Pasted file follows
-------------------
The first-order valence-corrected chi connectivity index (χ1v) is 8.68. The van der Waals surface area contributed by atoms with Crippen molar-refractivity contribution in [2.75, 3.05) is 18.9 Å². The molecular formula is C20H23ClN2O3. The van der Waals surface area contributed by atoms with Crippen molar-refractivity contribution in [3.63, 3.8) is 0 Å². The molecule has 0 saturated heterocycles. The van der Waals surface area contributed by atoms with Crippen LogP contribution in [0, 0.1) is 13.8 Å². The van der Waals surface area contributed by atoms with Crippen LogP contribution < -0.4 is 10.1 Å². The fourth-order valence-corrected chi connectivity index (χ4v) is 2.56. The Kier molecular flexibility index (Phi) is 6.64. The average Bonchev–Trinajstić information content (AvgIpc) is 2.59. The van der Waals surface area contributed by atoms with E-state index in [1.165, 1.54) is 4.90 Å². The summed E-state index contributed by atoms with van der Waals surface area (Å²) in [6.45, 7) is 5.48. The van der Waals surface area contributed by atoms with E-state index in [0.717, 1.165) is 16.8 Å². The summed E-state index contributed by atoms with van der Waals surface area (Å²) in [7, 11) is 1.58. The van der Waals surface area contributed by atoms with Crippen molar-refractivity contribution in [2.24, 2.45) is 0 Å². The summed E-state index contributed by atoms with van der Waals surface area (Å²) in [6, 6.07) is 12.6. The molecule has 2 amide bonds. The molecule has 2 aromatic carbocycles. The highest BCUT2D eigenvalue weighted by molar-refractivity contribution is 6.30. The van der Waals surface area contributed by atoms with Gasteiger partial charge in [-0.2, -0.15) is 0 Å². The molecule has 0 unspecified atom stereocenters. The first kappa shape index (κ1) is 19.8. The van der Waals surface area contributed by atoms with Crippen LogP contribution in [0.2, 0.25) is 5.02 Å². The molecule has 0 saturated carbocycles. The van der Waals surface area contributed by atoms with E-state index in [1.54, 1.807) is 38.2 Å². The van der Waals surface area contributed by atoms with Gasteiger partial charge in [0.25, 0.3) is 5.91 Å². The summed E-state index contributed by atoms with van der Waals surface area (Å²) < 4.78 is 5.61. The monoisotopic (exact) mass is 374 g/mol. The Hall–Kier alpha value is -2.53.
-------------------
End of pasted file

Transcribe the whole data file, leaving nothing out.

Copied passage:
The first-order valence-corrected chi connectivity index (χ1v) is 8.68. The van der Waals surface area contributed by atoms with Crippen molar-refractivity contribution in [2.75, 3.05) is 18.9 Å². The molecular formula is C20H23ClN2O3. The van der Waals surface area contributed by atoms with Crippen molar-refractivity contribution in [3.63, 3.8) is 0 Å². The molecule has 0 saturated heterocycles. The van der Waals surface area contributed by atoms with Crippen LogP contribution in [0, 0.1) is 13.8 Å². The van der Waals surface area contributed by atoms with Crippen LogP contribution < -0.4 is 10.1 Å². The fourth-order valence-corrected chi connectivity index (χ4v) is 2.56. The Kier molecular flexibility index (Phi) is 6.64. The average Bonchev–Trinajstić information content (AvgIpc) is 2.59. The van der Waals surface area contributed by atoms with E-state index in [1.165, 1.54) is 4.90 Å². The summed E-state index contributed by atoms with van der Waals surface area (Å²) in [6.45, 7) is 5.48. The van der Waals surface area contributed by atoms with E-state index in [0.717, 1.165) is 16.8 Å². The summed E-state index contributed by atoms with van der Waals surface area (Å²) in [7, 11) is 1.58. The van der Waals surface area contributed by atoms with Crippen molar-refractivity contribution in [2.24, 2.45) is 0 Å². The summed E-state index contributed by atoms with van der Waals surface area (Å²) in [6, 6.07) is 12.6. The molecule has 2 amide bonds. The molecule has 2 aromatic carbocycles. The highest BCUT2D eigenvalue weighted by molar-refractivity contribution is 6.30. The van der Waals surface area contributed by atoms with Gasteiger partial charge in [-0.2, -0.15) is 0 Å². The molecule has 0 unspecified atom stereocenters. The first kappa shape index (κ1) is 19.8. The van der Waals surface area contributed by atoms with Crippen LogP contribution in [0.2, 0.25) is 5.02 Å². The molecule has 0 saturated carbocycles. The van der Waals surface area contributed by atoms with E-state index in [1.54, 1.807) is 38.2 Å². The van der Waals surface area contributed by atoms with Gasteiger partial charge in [0.25, 0.3) is 5.91 Å². The summed E-state index contributed by atoms with van der Waals surface area (Å²) < 4.78 is 5.61. The monoisotopic (exact) mass is 374 g/mol. The Hall–Kier alpha value is -2.53.